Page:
Catherine Chidgey recorded and transcribed a year of her life, and using just those found words – from conversations, from the Internet, from TV and movies – wrote The beat of the pendulum. The title comes from a Proust quote, where he described novelists as ‘wildly accelerating the beat of the pendulum’. There is an actual pendulum in Chidgey’s novel, it is of the old style that needs adjusting occasionally for it to keep time accurately, and the year of the novel – 2016 – had to have a second added to make it a full year. Time may be adjusted for accuracy, but it is inexorable.
In 2016, the year of the novel, Chidgey’s daughter was gaining speech and a personality, while her mother, Pat, was starting a decline into living with dementia. It was a year when Chidgey and her husband, Alan, were constantly considering where their family were going to live, should they move or stay in Ngaruawahia, where is the best place to create daguerreotypes? It was a year of bureaucratic change at the institution where Chidgey teaches creating writing. It was the year her previous novel The wish child was out for critical assessment, the year she considered bidding on a Byron mourning ring. A year she was beset with various ailments, injuries and food intolerances, a year of cats. And a year in which she battled with the Internet, her answerphone and her GPS navigation system: “You have reached your destination. No I haven’t.”
Is The beat of the pendulum a novel? Her dialog and narrative is found, her structure is given – days and months of the year. Chunks of narrative are from machines, ‘Recalculating route.’ ‘Unlike. Unfollow. Unfriend.’ ‘Would you like to access your set-up options?’ But as she tells her creative writing class (in the context of another project): ‘I think the craft of it lies in that editing process, looking at it with an analytical eye and seeing how you can rearrange the raw material to come up with something original.’ And The beat of the pendulum is refreshingly original – and a wonderfully engrossing read.
It is also a brutally honest read, Chidgey has nightmares about receiving bad reviews of her writing, but freely criticises the works of other authors. She doesn’t edit out comments that she wonders are appropriate: ‘The Holocaust on ice. Is that too much, or is that okay?’ And she takes us to her various therapist and doctors’ appointments. We are told the story of Alice, her daughter, and all the complicated family ties arising from that, plus the complexity of her and Alan’s family networks. Much of this is repeated due to her Mum needing to have things repeated with her failing memory. And here is where the heart of this novel is for me: Chidgey’s relationship with her Mum.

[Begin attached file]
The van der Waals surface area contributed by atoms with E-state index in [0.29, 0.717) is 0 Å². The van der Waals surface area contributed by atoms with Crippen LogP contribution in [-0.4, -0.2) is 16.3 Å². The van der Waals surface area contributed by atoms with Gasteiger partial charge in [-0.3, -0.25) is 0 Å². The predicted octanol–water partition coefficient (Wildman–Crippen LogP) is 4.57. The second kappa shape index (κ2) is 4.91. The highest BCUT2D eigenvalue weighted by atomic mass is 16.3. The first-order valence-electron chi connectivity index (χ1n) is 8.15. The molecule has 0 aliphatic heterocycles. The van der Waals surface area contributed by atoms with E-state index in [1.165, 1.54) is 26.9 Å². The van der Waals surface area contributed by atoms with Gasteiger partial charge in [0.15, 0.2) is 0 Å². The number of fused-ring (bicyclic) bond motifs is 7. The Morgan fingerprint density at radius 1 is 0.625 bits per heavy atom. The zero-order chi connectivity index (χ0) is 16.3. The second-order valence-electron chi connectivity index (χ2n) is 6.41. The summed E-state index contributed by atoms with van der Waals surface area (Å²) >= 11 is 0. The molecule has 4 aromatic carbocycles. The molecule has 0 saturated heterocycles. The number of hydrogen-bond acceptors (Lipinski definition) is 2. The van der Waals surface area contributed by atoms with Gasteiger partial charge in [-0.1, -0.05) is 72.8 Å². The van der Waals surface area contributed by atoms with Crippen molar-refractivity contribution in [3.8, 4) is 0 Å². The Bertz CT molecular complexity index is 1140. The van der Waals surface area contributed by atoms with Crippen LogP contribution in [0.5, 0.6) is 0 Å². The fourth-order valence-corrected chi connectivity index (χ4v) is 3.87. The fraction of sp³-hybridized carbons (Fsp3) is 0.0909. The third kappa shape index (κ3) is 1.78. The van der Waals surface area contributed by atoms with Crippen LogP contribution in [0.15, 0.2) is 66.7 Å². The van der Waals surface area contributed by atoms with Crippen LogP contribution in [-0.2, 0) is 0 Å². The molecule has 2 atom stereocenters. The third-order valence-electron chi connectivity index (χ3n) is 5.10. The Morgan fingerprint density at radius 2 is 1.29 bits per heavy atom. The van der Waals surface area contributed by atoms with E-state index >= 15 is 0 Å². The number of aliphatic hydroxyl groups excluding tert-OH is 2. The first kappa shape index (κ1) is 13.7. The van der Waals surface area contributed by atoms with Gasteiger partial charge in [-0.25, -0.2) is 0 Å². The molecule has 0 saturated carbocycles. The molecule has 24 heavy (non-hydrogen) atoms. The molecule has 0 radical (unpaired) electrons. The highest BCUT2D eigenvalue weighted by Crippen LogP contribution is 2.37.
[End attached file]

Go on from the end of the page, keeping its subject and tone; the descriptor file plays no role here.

Many readers of this novel will empathise with having a young child, some of those with having their partners being the main caregiver. Many will know what it is like to live with food allergies or chronic illness. There will be writers who read this novel and know what it is to have insecurities as a writer, and a few of those will know what it is like to be a successful writer, and they will share the wish that the New Zealand media gave accolades to authors returning from book fairs and festivals the way they greet sportsmen (usually men) returning in triumph. But the one thing almost all readers will have experienced, is a relationship with a parent or parental figure. And increasingly, a great many of these will have experienced that person falling into the confusing world of dementia, and eventually having to help them into residential care.
Another creative writing lesson: ‘If you’re writing a character based on a real-life figure, you have to be sensitive.’ The relationship between mother and daughter is so gently revealed in The beat of the pendulum. The conversations, the shared jokes and shared memories. The failed attempts at April Fools. The patience at having to repeat and repeat and repeat. And the heart-breaking scenes of sorting through Pat’s belongings, asking her if she wants various items: ‘Yes, I’m never going to be going out with bags now.’
The cruelty of a disease that steals memories. In another creative writing class Chidgey talks of writing being an example of the ubiquitous graffiti ‘I was here’ – and that the value of writing is in reaching an audience, in moving someone, because ‘It proves that someone’s noticed our little scratch on the wall’. I am sure there will be those who will resist The beat of the pendulum, ‘Siri, what is creative non-fiction? I didn’t quite get that’. But I am also sure that most readers will find this novel delightful. Parts are laugh out loud funny. Who can’t love a book where a women’s baby daughter gives her a bilingual Proust for her birthday? Or where a whole paragraph is online auction feedback?
The beat of the pendulum is the documenting of a year of memories, maybe a way for the author to resist time’s passing as her baby grew into a girl starting to create her own memories. A way of capturing those of her mother’s memories lost to dementia. A way of both accelerating and slowing that beat of the pendulum. Whatever the reason she did it, it has resulted in a great novel.